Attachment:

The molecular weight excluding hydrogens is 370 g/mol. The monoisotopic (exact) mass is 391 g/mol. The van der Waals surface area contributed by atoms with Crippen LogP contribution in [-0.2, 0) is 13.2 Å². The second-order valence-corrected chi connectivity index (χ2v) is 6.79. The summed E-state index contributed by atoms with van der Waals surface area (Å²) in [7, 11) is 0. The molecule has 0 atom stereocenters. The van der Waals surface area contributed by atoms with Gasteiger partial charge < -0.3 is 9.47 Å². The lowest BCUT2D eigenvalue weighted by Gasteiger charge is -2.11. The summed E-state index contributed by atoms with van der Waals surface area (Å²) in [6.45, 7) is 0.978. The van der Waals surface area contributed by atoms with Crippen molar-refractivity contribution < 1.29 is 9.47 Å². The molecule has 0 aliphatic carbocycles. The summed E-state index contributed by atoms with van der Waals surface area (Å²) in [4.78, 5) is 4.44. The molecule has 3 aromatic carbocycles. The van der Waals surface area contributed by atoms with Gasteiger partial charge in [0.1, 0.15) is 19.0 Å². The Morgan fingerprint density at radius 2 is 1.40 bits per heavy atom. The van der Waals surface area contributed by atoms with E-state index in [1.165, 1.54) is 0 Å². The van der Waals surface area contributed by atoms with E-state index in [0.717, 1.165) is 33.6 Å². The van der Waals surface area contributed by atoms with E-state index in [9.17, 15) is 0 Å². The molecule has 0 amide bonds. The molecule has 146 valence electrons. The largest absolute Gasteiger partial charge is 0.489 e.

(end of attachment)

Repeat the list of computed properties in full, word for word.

The molecular weight excluding hydrogens is 370 g/mol. The monoisotopic (exact) mass is 391 g/mol. The van der Waals surface area contributed by atoms with Crippen LogP contribution in [-0.2, 0) is 13.2 Å². The second-order valence-corrected chi connectivity index (χ2v) is 6.79. The summed E-state index contributed by atoms with van der Waals surface area (Å²) in [7, 11) is 0. The molecule has 0 atom stereocenters. The van der Waals surface area contributed by atoms with Gasteiger partial charge < -0.3 is 9.47 Å². The lowest BCUT2D eigenvalue weighted by Gasteiger charge is -2.11. The summed E-state index contributed by atoms with van der Waals surface area (Å²) in [6.45, 7) is 0.978. The van der Waals surface area contributed by atoms with Crippen molar-refractivity contribution < 1.29 is 9.47 Å². The molecule has 0 aliphatic carbocycles. The summed E-state index contributed by atoms with van der Waals surface area (Å²) in [4.78, 5) is 4.44. The molecule has 3 aromatic carbocycles. The van der Waals surface area contributed by atoms with Gasteiger partial charge in [0.1, 0.15) is 19.0 Å². The Morgan fingerprint density at radius 2 is 1.40 bits per heavy atom. The van der Waals surface area contributed by atoms with E-state index in [1.165, 1.54) is 0 Å². The van der Waals surface area contributed by atoms with E-state index in [0.717, 1.165) is 33.6 Å². The van der Waals surface area contributed by atoms with E-state index in [9.17, 15) is 0 Å². The molecule has 0 amide bonds. The molecule has 146 valence electrons. The largest absolute Gasteiger partial charge is 0.489 e.